This image looks great on my computer - so why can't I use it in print?
At some point, it happens to just about everyone who wants to use a digital image in print: The photo or graphic that looks perfectly fine on your screen becomes blurry, pixelated, or just plain bad once it’s on paper. What’s the deal?
It all comes down to resolution—something you’ve probably heard of, but might not fully understand.
That’s OK. You don’t need to be an expert on things like this (that’s our job). But the right resolution will ensure your images look great, whether someone is checking out your website on their phone, looking at a billboard featuring your logo, or anything in between.
Digital—pixels per inch
For smaller photos, such as ones you would use on your website, you may not need all an image’s pixels—at a certain level, cramming more and more pixels into a small space just doesn’t make any difference to the human eye, or to the display’s limitations.
For large photos, though, more pixels typically result in higher quality both digitally and in print (depending on the printer, which we’ll get to next).
In general, your designer will be working with images at 72ppi for most digital displays. The newer retina screens display at a higher resolution, so those same images will have to be around 150ppi to display clearly. These numbers are not adequate for print reproduction of the same image file.
Print—dots per inch
This DPI measurement doesn’t actually have anything to do with your camera or image size; it’s a reflection of the printer’s capabilities. Different printing equipment prints at different dpi. Which is generally confusing and unimportant for you.
As a rule of thumb, your designer will likely ask for a minimum of 300ppi (around 4 times that of the usual digital image), to ensure the images can print properly. That glorious 5 x 5 inch image on your digital display will only print at about ¼ of that size. Some math: If you want to print that image at 5 x 5 inches, you’ll need 1,500 x 1,500 pixels.
An exception: At close range, higher resolution is better, but as the distance between the viewer and the image increases (remember the mosaic), the need for DPI decreases. For this reason, extremely large images, such as a photo on a billboard, will usually print at a significantly lower DPI.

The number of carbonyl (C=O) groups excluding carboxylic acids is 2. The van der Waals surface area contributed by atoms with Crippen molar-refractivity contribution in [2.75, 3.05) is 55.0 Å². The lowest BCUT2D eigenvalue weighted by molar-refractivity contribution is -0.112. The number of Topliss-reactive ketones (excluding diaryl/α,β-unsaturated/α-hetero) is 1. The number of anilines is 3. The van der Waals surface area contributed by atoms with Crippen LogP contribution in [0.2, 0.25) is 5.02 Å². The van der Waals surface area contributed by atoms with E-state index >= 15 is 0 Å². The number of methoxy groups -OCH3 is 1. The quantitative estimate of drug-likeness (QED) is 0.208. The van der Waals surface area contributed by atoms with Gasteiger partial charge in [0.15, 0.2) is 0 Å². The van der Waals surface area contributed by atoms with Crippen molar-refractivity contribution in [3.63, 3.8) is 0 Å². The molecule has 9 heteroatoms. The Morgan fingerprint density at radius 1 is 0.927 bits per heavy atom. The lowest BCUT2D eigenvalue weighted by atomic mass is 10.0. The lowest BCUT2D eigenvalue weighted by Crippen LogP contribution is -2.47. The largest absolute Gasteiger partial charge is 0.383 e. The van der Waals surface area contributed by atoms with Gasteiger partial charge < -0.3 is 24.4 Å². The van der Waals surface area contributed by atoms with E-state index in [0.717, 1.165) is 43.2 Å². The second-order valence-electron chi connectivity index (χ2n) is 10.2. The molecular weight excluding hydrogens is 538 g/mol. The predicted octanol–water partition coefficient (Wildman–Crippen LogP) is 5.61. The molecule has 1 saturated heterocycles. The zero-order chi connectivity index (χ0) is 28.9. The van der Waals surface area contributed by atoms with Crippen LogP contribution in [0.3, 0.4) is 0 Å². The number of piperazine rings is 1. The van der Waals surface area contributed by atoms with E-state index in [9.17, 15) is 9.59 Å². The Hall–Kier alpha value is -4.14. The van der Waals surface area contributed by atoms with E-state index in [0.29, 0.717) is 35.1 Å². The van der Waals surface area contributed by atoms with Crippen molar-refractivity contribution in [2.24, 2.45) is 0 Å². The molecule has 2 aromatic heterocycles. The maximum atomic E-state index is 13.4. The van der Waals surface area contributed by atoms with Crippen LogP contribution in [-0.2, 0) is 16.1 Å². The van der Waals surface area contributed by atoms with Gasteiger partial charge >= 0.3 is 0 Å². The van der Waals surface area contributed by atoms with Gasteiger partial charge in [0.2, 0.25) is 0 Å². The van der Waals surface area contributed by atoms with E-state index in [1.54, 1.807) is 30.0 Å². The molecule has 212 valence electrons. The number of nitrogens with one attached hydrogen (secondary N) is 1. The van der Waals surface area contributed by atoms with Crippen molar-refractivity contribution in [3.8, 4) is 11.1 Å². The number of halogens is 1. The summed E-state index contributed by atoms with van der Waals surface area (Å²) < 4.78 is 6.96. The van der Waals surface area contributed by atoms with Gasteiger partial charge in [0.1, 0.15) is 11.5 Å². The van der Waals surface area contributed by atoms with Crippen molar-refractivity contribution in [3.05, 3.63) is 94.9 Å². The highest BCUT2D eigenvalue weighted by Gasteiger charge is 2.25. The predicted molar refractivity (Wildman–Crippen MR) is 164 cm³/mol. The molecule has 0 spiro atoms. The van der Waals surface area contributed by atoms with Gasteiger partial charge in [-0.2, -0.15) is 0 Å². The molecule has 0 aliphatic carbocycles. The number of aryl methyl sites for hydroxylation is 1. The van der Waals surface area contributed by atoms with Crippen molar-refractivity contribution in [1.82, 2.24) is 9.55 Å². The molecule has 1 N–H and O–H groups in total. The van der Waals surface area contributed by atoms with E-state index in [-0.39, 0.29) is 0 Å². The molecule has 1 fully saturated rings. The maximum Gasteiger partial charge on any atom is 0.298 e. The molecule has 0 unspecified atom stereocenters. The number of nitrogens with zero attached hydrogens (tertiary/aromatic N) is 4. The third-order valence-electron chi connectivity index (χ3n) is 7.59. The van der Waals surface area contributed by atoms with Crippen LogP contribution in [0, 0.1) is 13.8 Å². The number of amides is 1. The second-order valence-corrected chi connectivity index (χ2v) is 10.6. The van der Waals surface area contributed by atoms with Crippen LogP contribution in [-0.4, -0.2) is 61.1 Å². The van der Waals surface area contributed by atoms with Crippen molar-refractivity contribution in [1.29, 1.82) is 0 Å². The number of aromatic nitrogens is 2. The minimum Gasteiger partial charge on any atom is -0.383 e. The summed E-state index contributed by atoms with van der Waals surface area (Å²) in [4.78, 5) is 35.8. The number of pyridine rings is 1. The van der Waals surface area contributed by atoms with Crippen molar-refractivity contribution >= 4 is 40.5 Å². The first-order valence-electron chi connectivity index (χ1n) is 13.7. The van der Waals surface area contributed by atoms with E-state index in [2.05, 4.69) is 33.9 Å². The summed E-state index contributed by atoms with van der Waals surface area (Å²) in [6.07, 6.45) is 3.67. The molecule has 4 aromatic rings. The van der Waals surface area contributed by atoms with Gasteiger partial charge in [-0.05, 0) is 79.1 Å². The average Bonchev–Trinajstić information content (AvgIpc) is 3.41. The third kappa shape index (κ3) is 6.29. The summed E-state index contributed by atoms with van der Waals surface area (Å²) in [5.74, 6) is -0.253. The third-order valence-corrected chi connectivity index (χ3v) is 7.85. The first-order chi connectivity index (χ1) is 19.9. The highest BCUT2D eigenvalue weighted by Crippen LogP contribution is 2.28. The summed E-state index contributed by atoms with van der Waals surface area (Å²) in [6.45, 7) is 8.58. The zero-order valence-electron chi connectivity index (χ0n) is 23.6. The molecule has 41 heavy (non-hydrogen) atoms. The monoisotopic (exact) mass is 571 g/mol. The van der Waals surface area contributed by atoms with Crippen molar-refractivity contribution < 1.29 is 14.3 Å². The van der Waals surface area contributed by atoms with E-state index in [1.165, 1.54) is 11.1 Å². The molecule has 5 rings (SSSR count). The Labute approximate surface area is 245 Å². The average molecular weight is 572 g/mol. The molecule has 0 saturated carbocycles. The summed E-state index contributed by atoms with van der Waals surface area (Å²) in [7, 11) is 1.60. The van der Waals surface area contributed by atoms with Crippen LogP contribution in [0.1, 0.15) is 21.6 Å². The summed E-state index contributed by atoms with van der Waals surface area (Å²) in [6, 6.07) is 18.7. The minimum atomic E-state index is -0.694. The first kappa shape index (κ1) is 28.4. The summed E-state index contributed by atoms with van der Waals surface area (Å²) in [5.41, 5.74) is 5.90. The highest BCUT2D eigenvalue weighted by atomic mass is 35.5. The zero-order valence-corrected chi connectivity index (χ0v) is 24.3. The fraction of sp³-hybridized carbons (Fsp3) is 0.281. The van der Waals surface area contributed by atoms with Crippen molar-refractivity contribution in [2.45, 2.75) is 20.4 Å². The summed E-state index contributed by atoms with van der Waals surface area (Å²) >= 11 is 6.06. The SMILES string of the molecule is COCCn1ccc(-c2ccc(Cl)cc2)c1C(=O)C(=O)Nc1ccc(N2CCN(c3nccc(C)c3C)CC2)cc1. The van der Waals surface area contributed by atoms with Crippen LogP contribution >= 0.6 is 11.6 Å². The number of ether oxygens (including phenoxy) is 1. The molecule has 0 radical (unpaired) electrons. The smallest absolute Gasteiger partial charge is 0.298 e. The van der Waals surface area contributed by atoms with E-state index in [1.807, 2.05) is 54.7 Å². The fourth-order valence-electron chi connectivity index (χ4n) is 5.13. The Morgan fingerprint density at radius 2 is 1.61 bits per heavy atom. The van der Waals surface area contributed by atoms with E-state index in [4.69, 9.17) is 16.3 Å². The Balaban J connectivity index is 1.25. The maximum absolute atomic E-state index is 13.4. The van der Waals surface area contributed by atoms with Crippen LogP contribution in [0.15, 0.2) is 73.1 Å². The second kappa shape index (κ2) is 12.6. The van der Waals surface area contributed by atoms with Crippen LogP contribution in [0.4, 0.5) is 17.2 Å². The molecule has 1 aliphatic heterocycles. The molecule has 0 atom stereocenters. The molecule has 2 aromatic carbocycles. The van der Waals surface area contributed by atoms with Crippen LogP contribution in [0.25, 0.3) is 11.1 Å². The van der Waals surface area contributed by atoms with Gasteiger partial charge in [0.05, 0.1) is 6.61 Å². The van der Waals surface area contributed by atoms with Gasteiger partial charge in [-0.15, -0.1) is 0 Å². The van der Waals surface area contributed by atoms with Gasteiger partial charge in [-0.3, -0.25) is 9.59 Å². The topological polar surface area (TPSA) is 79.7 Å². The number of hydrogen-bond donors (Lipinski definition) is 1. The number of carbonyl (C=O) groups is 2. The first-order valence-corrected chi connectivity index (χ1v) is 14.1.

What does this mean for me?
It’s important that our work is displayed properly—not for our reputation, but for yours. For example, if we use the web version of your logo on a brochure or letterhead, it might be blurry or pixelated. This makes you look unprofessional—which, of course, is the exact opposite of the result you should have when working with a graphic designer.
For that reason, when you work with us, we’ll ask that any images you provide meet certain resolution standards for use online, in print or both. (Our tips are below this post.) And if we’re providing image files to you, you’ll receive design files that are appropriately optimized for their uses.
At Chalkbox, we want you to look your best. And that starts with images that look their best. Contact us today to learn more.
A few tips:
Please keep that original image. Save original photos and logo artwork, and anything else. Don’t assume you can pull it off the website later. Your designer will thank you. So will you when you don’t have to pay to reshoot or rebuild something.
Do some math. You can “get info” about an image file on your computer to find its pixel dimensions. Divide those numbers by 300 and you’ll have the printable size of the image. Divide by 72 for the digital display limits of the image.
The other art file: Vector images are not raster images. Instead of a mosaic tile assembly, they are defined mathematically by points, lines, and curves. For this reason, they are infinitely scalable with no loss of quality. Logo artwork will almost always be built as vector art, and for good reason. You can always go from vector to raster, but you usually can’t go back.